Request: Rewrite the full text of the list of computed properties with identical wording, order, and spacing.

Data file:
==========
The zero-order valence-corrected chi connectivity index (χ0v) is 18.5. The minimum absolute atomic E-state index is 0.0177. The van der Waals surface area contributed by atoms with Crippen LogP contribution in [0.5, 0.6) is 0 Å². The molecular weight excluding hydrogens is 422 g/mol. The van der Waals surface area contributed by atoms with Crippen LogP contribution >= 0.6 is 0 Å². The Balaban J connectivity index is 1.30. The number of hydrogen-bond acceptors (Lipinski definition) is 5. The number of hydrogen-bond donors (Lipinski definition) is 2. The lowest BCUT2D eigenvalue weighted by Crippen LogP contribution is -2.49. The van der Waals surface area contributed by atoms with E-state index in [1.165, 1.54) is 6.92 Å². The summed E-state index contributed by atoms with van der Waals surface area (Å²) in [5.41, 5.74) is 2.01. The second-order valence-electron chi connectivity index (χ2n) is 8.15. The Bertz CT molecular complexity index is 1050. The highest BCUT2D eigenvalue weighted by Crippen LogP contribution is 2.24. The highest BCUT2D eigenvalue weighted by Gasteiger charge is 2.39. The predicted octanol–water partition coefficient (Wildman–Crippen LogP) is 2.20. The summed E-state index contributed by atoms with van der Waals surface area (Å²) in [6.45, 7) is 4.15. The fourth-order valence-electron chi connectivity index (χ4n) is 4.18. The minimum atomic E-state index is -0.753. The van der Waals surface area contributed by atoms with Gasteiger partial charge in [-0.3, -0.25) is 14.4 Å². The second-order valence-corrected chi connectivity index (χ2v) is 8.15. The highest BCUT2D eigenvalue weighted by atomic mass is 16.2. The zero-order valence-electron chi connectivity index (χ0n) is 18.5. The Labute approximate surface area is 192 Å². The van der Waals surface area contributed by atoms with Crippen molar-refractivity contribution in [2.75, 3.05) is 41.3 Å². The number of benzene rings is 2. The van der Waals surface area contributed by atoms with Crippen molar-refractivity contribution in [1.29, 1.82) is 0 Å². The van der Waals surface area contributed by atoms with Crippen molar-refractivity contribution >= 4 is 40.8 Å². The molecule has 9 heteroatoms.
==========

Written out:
The zero-order valence-corrected chi connectivity index (χ0v) is 18.5. The minimum absolute atomic E-state index is 0.0177. The van der Waals surface area contributed by atoms with Crippen LogP contribution in [0.5, 0.6) is 0 Å². The molecular weight excluding hydrogens is 422 g/mol. The van der Waals surface area contributed by atoms with Crippen LogP contribution >= 0.6 is 0 Å². The Balaban J connectivity index is 1.30. The number of hydrogen-bond acceptors (Lipinski definition) is 5. The number of hydrogen-bond donors (Lipinski definition) is 2. The lowest BCUT2D eigenvalue weighted by Crippen LogP contribution is -2.49. The van der Waals surface area contributed by atoms with E-state index in [1.165, 1.54) is 6.92 Å². The summed E-state index contributed by atoms with van der Waals surface area (Å²) in [5.41, 5.74) is 2.01. The second-order valence-electron chi connectivity index (χ2n) is 8.15. The Bertz CT molecular complexity index is 1050. The highest BCUT2D eigenvalue weighted by Crippen LogP contribution is 2.24. The highest BCUT2D eigenvalue weighted by Gasteiger charge is 2.39. The predicted octanol–water partition coefficient (Wildman–Crippen LogP) is 2.20. The summed E-state index contributed by atoms with van der Waals surface area (Å²) in [6.45, 7) is 4.15. The fourth-order valence-electron chi connectivity index (χ4n) is 4.18. The minimum atomic E-state index is -0.753. The van der Waals surface area contributed by atoms with Gasteiger partial charge in [-0.3, -0.25) is 14.4 Å². The second-order valence-corrected chi connectivity index (χ2v) is 8.15. The highest BCUT2D eigenvalue weighted by atomic mass is 16.2. The zero-order valence-electron chi connectivity index (χ0n) is 18.5. The Labute approximate surface area is 192 Å². The van der Waals surface area contributed by atoms with Crippen molar-refractivity contribution in [2.75, 3.05) is 41.3 Å². The number of benzene rings is 2. The van der Waals surface area contributed by atoms with Crippen molar-refractivity contribution in [1.29, 1.82) is 0 Å². The van der Waals surface area contributed by atoms with Crippen molar-refractivity contribution >= 4 is 40.8 Å². The molecule has 9 heteroatoms.